We participated in COP2 of the Escazú Agreement
On April 19, 20 and 21, we participated in Buenos Aires in the Second Conference of the Parties to the Escazú Agreement (COP2), of an extraordinary nature. The main objective was to elect the first members of the Support Committee for the Application and Compliance of the treaty, a body that will accompany the countries in the implementation of the Agreement.
“Below, we offer a google translate version of the original article in Spanish. This translation may not be accurate but serves as a general presentation of the article. For more accurate information, please switch to the Spanish version of the website. In addition, feel free to directly contact in English the person mentioned at the bottom of this article with regards to this topic”.
During those days, continuity was given to the work that had begun a year ago at COP1 in Santiago de Chile, where it was agreed to hold the extraordinary meeting of 2023 in order to reach certain “agreements” between the member countries that allow the effective application from Escazú as soon as possible. In this sense, different discussions took place around the existing challenges to strengthen access to information, public participation and access to justice in environmental matters.
The official Conference was held in the rooms of the Hotel Libertador and in parallel there were also a series of talks, workshops and meetings organized by the Ministry of the Environment and Sustainable Development of the Nation in conjunction with civil society organizations. civil. The parallel events were enriching since there were exchanges of experiences, knowledge and knowledge regarding the implementation of the Agreement in the different countries.
On the second day of the COP, the Economic Commission for Latin America and the Caribbean (ECLAC) presented the Implementation Guide, which provides information, guidance and different options for States to carry out the Agreement. pointing out Secretary Carlos de Miguel pointed out that “Escazú must be interpreted in an integral way, with a holistic approach and in good faith.” Some States also presented their implementation plans, Argentina communicated the actions that are being developed within the framework of the Fifth National Action Plan for Open Government.
However, the most significant exchanges and interventions occurred when addressing the Action Plan for Environmental Defenders, an instrument that will allow progress towards the full and effective implementation of Article 9 of the Agreement, which establishes that each State party must guarantee a safe environment for people who defend rights in environmental matters. This is essential since Latin America and the Caribbean are more dangerous regions for environmental defenders. There, the original peoples were the protagonists by manifesting the entire path that remains to be traveled and the innumerable existing needs, among them, having effective participation in environmental protection and justice measures, according to their realities.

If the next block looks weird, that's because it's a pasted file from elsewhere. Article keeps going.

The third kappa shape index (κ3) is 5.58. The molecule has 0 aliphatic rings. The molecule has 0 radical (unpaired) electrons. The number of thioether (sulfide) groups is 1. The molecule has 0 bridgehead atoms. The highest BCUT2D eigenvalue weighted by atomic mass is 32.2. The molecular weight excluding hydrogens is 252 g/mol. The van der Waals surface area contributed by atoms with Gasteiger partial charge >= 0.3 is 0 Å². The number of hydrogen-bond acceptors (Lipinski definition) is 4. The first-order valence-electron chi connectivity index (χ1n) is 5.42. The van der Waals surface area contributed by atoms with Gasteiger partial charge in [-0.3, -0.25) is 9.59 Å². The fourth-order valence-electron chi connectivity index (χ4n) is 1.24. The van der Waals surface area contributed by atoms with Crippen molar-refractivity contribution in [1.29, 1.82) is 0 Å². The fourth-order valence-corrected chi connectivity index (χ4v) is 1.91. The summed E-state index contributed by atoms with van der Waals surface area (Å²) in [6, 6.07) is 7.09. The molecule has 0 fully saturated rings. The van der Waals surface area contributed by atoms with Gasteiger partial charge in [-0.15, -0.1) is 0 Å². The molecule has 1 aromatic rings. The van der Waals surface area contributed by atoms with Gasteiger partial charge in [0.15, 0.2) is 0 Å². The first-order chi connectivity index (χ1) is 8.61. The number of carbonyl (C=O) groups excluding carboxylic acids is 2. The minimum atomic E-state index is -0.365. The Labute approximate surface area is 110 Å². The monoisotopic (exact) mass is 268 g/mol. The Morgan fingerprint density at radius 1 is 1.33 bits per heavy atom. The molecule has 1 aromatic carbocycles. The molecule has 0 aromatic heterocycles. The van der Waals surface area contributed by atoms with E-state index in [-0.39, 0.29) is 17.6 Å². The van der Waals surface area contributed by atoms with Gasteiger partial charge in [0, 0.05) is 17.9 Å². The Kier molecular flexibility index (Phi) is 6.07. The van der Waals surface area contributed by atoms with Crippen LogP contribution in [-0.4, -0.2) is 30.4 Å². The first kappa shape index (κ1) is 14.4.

The defenders of the province of Córdoba were also able to express their claims through the voice of a neighbor who was a member of Vecinxs Unidxs del Barrio San Antonio, who expressed the serious situation of the defenders who were charged with the cause of the Punilla Highway and the conflict with the company Porta Hnos, among others.
In addition, the defenders put on the table the need for the Agreement to contain a gender perspective. In this sense, they stated that it is necessary to make visible the differentiated risks that women defenders have, to vindicate and make visible the role of women as defenders of life and the environment.
Regarding the election of the Support Committee for the Application and Compliance with the Treaty, the States Parties were in charge of electing the seven members of this new instance: Andrés María Napoli (Argentina), Guillermo Eduardo Acuña (Chile), Mariana Blengio Valdés (Uruguay), Rita Leonette Joseph-Olivetti (Granada), Patricia Madrigal Cordero (Costa Rica), Carole Denise Angela Stephens (Jamaica) and Félix Wing Solís (Panama). For the election, criteria of experience in the subject, geographical distribution, gender parity and legal trajectory were taken into account.
The preparation of an Action Plan that establishes protection standards for human rights defenders in Environmental Matters in Latin America and the Caribbean was also presented. This plan is made available and considered through a Public Consultation available until June 21 on the ECLAC website.
It is essential to note that citizen participation, one of the strengths of the Escazú Agreement, has been a matter of discussion since the beginning of the conference, since many people could not participate in the event due to the accreditation system for official activities. We must express our annoyance and concern in this regard, given that many defenders were unable to enter the sessions even when there was space in the room. On the other hand, we welcome Brazil’s commitment to be part of the Agreement in the short term, and we urge the other States of the region to ratify it.
We highlight, once again, that Escazú constitutes an essential tool for the protection of the environment in the region, strengthens the work that local communities are carrying out and provides concrete tools to achieve the human right to a healthy environment. For these reasons, we consider it essential that spaces for discussion continue to be generated and fostered so that the Agreement is implemented as soon as possible in all the countries of the region.
- The concrete results of COP 1 of the Escazú Agreement
- Rights in the Escazú Agreement
- Representatives of the public will be elected under the Escazú Agreement
Carrizo Maria Laura